UN Women releases CEDAW for Youth


On Monday 19 December, UN Women and the UN Inter-Agency Network on Youth Development’s Working Group on Youth and Gender Equality celebrated the launch of CEDAW for Youth, the youth-friendly version of the Convention on the Elimination of All Forms of Discrimination Against Women (CEDAW), as well as recognized the 37th anniversary of CEDAW’s adoption with a special event at the UN Women Headquarters in New York.

Convention on the Elimination of All Forms of Discrimination Against Women (CEDAW) for Youth

Often described as the international bill of rights for women, CEDAW is an international legal instrument that requires countries to eliminate discrimination against women and girls in all areas and promotes women’s and girls’ equal rights.

“As long as there is discrimination against women and girls, there is inequality. Its elimination is a cornerstone of UN Women’s mandate and of all our work, and we see young people as crucial drivers of change in achieving gender equality. We work closely with the CEDAW Committee, member states, and with our UN and civil society partners to see CEDAW brought to life through action at the country level,” says UN Women Executive Director Phumzile Mlambo-Ngcuka.

Young women, young men and youth-led organizations, networks and movements have an important role to play in holding their governments accountable for respecting and protecting human rights for all women and girls. It is critical that all youth understand their human rights, and are empowered to claim their human rights. CEDAW for Youth is an essential resource for all the youth around the world who are striving to achieve and live in a gender equal world.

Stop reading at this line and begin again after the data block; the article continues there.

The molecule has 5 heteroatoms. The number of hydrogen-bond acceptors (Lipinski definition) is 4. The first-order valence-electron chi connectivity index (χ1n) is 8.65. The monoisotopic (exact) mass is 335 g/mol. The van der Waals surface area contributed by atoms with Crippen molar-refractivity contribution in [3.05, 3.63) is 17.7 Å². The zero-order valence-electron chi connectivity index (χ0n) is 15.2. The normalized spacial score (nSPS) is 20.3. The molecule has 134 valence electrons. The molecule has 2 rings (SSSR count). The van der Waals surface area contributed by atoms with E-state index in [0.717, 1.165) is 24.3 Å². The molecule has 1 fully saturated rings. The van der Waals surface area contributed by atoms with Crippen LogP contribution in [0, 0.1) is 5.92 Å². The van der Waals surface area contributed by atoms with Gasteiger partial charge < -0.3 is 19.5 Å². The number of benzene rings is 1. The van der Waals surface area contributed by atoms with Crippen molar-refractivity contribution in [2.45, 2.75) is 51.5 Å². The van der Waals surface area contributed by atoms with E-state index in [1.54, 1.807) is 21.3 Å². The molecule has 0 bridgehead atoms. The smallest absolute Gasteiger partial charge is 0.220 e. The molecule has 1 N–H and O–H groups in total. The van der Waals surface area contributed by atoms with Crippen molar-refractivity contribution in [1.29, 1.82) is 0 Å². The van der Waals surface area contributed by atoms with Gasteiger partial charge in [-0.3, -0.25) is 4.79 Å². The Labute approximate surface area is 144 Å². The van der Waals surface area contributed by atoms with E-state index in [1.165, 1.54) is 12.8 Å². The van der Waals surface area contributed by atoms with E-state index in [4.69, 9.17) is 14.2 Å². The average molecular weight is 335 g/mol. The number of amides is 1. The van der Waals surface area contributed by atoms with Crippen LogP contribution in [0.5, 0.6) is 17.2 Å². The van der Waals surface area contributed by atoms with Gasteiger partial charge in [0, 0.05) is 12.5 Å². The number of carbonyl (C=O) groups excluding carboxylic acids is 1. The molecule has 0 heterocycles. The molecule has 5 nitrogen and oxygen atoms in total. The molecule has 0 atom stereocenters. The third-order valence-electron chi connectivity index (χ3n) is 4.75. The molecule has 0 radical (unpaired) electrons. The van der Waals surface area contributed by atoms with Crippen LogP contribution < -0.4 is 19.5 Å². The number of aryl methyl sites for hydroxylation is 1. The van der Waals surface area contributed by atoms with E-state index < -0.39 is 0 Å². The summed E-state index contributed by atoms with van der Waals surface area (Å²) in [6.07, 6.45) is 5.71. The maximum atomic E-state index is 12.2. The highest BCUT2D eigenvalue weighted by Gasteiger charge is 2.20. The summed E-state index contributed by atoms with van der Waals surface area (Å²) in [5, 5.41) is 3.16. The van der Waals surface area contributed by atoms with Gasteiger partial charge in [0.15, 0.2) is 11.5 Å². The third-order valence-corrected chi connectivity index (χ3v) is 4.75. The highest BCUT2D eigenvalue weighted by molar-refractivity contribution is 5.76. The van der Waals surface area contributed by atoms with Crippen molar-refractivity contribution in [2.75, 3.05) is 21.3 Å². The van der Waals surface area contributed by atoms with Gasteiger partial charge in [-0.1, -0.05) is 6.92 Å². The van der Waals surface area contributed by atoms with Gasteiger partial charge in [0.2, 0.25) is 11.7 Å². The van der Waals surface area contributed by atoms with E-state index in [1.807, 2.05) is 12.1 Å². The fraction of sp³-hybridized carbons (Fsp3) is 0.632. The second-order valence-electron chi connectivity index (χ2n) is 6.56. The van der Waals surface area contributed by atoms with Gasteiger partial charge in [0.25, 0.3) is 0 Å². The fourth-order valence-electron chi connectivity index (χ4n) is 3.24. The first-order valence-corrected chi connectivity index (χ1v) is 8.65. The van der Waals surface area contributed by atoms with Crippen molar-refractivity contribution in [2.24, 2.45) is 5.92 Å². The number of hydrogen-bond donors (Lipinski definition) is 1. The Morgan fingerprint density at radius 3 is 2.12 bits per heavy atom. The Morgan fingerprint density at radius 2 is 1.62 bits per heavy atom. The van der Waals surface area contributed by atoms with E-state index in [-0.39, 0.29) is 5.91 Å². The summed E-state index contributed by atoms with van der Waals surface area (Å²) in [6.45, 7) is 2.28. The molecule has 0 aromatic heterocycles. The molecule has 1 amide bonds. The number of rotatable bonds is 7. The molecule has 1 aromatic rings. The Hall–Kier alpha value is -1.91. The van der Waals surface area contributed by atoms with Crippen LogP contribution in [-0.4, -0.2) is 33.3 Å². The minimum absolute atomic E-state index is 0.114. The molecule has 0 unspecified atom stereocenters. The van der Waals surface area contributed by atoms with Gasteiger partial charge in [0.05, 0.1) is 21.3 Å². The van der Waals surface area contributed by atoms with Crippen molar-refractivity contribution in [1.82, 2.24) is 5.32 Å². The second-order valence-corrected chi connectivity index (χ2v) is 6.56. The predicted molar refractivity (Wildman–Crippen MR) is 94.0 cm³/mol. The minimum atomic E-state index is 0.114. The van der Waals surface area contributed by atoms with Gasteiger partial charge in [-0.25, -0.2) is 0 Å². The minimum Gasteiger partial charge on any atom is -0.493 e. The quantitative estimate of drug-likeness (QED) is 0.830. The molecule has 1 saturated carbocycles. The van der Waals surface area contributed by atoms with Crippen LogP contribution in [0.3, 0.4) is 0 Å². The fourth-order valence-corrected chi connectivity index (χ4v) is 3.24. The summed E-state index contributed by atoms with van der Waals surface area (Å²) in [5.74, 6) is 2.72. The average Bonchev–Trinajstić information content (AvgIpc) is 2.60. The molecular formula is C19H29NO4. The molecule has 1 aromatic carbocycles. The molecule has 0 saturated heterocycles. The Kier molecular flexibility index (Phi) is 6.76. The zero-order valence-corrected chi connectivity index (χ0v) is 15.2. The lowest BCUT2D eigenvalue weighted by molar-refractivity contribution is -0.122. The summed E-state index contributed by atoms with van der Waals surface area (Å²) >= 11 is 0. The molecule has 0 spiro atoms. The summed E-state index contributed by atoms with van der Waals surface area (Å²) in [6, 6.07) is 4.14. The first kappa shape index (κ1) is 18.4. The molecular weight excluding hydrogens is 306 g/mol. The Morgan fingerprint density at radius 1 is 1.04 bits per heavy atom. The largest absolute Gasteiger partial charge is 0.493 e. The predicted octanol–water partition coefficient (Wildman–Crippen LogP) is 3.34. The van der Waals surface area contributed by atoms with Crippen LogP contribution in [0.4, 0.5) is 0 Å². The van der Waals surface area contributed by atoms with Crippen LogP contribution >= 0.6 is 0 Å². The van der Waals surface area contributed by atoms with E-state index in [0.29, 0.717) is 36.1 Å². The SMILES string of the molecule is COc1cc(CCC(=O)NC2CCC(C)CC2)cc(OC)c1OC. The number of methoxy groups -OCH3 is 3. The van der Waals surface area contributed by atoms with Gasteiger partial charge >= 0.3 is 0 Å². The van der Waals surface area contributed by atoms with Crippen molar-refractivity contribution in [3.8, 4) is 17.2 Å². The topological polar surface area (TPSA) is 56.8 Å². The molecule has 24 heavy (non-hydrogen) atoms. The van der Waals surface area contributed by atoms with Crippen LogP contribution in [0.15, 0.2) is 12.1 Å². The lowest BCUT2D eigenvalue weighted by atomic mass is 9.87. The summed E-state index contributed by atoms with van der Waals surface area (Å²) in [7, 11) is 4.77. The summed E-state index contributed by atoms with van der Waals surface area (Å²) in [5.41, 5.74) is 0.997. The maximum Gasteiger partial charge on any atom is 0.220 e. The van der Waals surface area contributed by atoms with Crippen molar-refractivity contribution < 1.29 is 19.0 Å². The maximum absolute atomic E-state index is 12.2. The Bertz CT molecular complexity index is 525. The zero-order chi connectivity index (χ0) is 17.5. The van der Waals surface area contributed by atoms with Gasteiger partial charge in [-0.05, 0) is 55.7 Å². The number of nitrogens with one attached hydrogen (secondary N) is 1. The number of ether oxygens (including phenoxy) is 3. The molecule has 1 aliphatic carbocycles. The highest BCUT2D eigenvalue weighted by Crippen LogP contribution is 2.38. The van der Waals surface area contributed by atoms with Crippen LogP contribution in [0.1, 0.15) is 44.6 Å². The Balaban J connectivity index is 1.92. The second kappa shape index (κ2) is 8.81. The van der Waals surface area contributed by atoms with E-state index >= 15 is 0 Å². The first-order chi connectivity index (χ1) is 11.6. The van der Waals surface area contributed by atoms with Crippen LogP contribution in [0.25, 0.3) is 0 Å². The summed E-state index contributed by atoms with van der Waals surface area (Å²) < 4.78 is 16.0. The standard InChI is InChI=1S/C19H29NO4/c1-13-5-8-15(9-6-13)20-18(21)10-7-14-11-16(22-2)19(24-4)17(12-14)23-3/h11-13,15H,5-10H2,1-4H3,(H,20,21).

CEDAW for Youth was written by a young women and a young man.

“Gender equality is not a favour, it’s a fundamental human right,” says co-author Pooja Khanna. “Many young people in my generation, especially young women, don’t know about CEDAW and the human rights we are all entitled to, which is why CEDAW for Youth is so important.”

As of 2016, 189 UN member states have ratified CEDAW. Around the world, CEDAW has been a key tool for advancing women’s rights and gender equality, providing the basis for judicial decisions, and constitutional, legal and policy reforms at the country level. Many countries have been guided by CEDAW to adopt equal opportunity acts and quotas to increase the number of women in elected office, and enact new laws and action plans to prevent and address violence against women.

“CEDAW is the most comprehensive international instrument to protect and promote the human rights of women and girls. Understanding CEDAW will provide young women and young men with a powerful instrument to advance towards what is often called ‘the last frontier of the civil rights movement’—achieving gender equality and making the empowerment of all women and girls the reality of our time,” says UN Women Deputy Executive Director Lakshmi Puri.

The new 2030 Agenda for Sustainable Development recognizes gender equality as a prerequisite for achieving sustainable development and all the other SDGs. With the SDGs and CEDAW, world leaders have the human rights foundation, the commitments and the mechanisms for implementation and accountability, and the timeline for achieving gender equality, empowering all women and girls, and ending all forms of discrimination.